Tardy on Rent in Arkansas? You Could Go to Jail
Under something called the "failure-to-vacate" law, more than 1,200 Arkansas tenants were taken to court last year simply for failing to pay their rent on time. According to a report published last week by Human Rights Watch (HRW) and reported by Salon's Natasha Lennard, Arkansas is the only state in the U.S. that can require a tenant to vacate if they are late to pay rent by just one day. Once they are told to move out, the tenants have 10 days to do so, or face criminal charges.Read more »
Democrats vow to push for gun control measures in U.S. Congress
(Reuters) - Several Democratic lawmakers called for a new push for U.S. gun restrictions on Sunday, including a ban on military-style assault weapons, in the wake of the Connecticut massacre in which 20 children and six adults were gunned down in a school.Read more »
Burning Man fans say cops too heavy-handed
Burned at Burning Man? Revelers say heavy hand of law a downer at Nevada desert festival
David Levin represents entrepreneurs, investors and developers in his legal practice.Read more »
Governmental Secrecy: Shield for Tyranny, Incompetence, and Corruption
An essential pillar of democracy is openness. There is no way that people can meaningfully participate in government, even if only by voting for representatives, if they do not have access to accurate information related to government operations. This was well understood by the founders of the US and embedded in the Bill of Rights. Conversely, a salient characteristic of undemocratic systems of all types, such as Czarist Russia, the Soviet Union, and Nazi Germany is a high degree of governmental secrecy.Read more »
A state Supreme Court ruling last year that “there is no right to reasonably resist unlawful entry by police officers,” when a man was charged with assaulting an officer during a domestic-violence call. The NRA pushed for a new law that allows residents to use deadly force in response to the “unlawful intrusion” by a “public servant” to protect themselves and others, or their property. Police lobbied against it. The measure requires those using force to “reasonably believe” a law-enforcement officer is acting illegally and that it’s needed to prevent “serious bodily injury.”Read more »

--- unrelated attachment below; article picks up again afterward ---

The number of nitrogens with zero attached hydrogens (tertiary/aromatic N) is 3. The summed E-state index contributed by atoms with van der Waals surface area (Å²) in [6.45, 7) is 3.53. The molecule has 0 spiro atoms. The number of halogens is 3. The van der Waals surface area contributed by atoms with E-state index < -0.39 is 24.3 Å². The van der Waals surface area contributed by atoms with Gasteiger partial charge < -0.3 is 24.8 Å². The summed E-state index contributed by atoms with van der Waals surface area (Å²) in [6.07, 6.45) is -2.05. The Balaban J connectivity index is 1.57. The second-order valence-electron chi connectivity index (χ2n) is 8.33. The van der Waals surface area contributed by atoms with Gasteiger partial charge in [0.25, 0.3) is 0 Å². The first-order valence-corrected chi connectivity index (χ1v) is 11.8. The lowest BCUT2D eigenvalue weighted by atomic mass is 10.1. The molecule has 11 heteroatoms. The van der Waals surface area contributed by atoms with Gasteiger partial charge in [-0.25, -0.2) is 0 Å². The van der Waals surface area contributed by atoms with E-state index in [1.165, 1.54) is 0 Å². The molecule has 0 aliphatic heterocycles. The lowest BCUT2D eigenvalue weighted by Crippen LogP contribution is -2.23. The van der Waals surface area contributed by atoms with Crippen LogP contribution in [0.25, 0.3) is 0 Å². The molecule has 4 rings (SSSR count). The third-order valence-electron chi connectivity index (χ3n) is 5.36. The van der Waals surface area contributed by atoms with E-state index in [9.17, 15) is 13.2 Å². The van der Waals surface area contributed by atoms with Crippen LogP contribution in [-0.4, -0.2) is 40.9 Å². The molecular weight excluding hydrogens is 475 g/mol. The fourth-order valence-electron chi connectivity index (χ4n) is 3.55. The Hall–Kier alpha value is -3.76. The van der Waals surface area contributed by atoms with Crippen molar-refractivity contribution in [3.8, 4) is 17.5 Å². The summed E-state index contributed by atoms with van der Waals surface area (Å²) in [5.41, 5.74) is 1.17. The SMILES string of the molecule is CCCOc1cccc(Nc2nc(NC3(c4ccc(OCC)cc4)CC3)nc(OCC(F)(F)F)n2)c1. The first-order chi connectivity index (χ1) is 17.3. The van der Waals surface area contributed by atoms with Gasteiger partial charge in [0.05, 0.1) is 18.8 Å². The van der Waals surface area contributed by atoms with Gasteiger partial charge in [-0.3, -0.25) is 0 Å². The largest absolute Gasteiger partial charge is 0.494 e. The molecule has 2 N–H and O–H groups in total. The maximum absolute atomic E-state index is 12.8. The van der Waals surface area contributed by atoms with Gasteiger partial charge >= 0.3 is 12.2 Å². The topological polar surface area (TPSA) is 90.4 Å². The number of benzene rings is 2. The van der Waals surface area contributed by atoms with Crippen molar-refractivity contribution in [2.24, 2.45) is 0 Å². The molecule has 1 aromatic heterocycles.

Let victims of crime track case online, says thinktank
IPPR report calls for details on the progress of cases to be published to bolster public confidence in criminal justice system
TrackMyCrime, a pioneering website set up by Avon and Somerset police, was singled out for praise by the Institute for Public Policy Research. Photograph: Rob Wilkinson/Alamy
Victims of crime in England and Wales should be able to track their case online from the moment it is reported to the point when justice is served, a thinktank has said.Read more »
The FBI has built a massive network of spies to prevent another domestic attack. But are they busting terrorist plots—or leading them?
by Trevor Aaronson, AlternetRead more »
CISPA passes House in unexpected last-minute vote
The House of Representatives has approved Cyber Intelligence Sharing and Protection Act with a vote count of 248-168. The bill is now headed for the Senate. President Barack Obama will be able to sign or cancel it pending Senate approval.
Initially slated to vote on the bill Friday, the House of Representatives decided to pass Cyber Intelligence Sharing and Protection Act (CISPA) Thursday after approving a number of amendments.Read more »
House approves CISPA despite last-minute push by opponents
A last-minute push by critics of a bill that would allow Internet companies to open their networks to the Feds didn't work. The House approved CISPA by a 248-168 vote.Read more »
How CISPA would affect you (faq)
CISPA may have cleared the U.S. House of Representatives, but the fight isn't over. It's shifted to the U.S. Senate. Here's CNET's FAQ on what you need to know about this particularly controversial Internet bill.
It took a debate that stretched to nearly seven hours, and votes on over a dozen amendments, but the U.S. House of Representatives finally approved the Cyber Intelligence Sharing and Protection Act on April 26.
Passions flared on both sides before the final vote on CISPA, which cleared the House by a comfortable margin of 248 to 168.Read more »
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